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Movie Review: Quantum of Solace

Quantum of Solace? What kind of name is that for a Bond film? Thunderball, From Russia with Love, Goldeneye or even The World is Not Enough – these are the names that could grace cheesy airport novels, and Bond is only just a cut above the pulp thriller genre by virtue of a sense of dry humour and Bond’s ingenuity. Quantum of Solace as a name is but a cut above Die Another Day.

With such a disappointing first impression, Quantum can only surpass expectation, surely? Well, let’s say it depends what expectations you bring in to the cinema with you, and how much you’re committed to the expectations of the Bond genre.

My first expectation was that Bond movies don’t do sequels. Bond does his job, does the femme fatale, and he moves on. Quantum isn’t so much a sequel of Casino Royale as it is the part after an intermission. The best way to flow into this movie would be to have just finished Royale and with it fresh in your mind walk into the cinema.

My second expectation was that Bond is a suave bastard who can charm the pants (or perhaps more appropriately panties) off the gorgeous woman at a black-tie event, and later on kick some bad guy butt while foiling the plot of a madman. Quantum doesn’t do suave – Bond is a hard man who certainly doesn’t look out of place in a black-tie, but there’s no charm – there’s no dry humour. I think there was one laugh line in the whole movie for me. And while there is the obligatory Bond girl, the bedding is almost a fait accompli.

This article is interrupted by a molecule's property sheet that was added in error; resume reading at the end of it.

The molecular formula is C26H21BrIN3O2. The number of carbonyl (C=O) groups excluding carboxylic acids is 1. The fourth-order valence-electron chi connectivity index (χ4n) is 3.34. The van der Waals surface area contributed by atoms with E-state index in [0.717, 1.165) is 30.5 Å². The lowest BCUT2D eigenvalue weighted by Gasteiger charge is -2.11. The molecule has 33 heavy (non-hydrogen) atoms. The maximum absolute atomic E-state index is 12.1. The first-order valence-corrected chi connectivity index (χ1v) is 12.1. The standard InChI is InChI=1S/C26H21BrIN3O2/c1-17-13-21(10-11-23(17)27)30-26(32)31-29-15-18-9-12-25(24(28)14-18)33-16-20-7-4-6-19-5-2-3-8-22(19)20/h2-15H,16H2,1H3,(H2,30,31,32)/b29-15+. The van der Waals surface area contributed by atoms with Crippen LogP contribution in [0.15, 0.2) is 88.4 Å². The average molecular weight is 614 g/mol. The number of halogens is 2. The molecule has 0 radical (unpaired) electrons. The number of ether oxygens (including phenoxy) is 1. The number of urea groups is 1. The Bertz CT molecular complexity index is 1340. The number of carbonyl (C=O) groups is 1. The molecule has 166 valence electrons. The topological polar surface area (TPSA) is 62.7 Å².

Bond movies have a plot – and at some point Bond is put in danger. Except in Quatum, where Bond is never ensnared by the bad guys, a polar opposite to Casino Royale where I genuinely wondered whether they were intending to close out the series and character. Quantum also shortcuts exposition in favour of action, to the detriment of really developing a plot line of any significance – no interest forms for the lesser characters. Again, this would fit right in were this a post-intermission of Casino Royale, but it doesn’t stand alone.

The influence of the Bourne movies is overt – there’s no gadgets, the action is visceral and personal, the editing choppy and the international locations exotic and plenty. The cinematography is certainly top notch and the design aestheic prevading the film superb, including unique and beautiful location titles, but the fact remains is that this is not a Bond movie as Connery, Moore or even Brosnan would portray.

Bond should not need to fall to Bourne’s action focus – Bourne is the American to Bond’s quintessential Englishman, and to see the series come to this is disappointing.

This is not to take away from the performances of the cast – or at least the “good guys”. Dench, Craig, Olga Kurylenko and Jeffrey Wright as a moody Felix Leiter are all excellent as usual, and Kurylenko as Camille particularly is a strong character and actor, far from your typical Bond girl. It does full credit to her to come out of this movie as a character that could fully support her own franchise.

All told, Quantum of Solace is a good film, but not a great one. Missing the key elements of what makes Bond movies authentically Bond movies, it is a strong follow-up to Casino Royale but does not stand on its own. Watch it for the action, but don’t expect a Bond movie.

★★★☆

2 replies on “Movie Review: Quantum of Solace

Ed: Spoilers below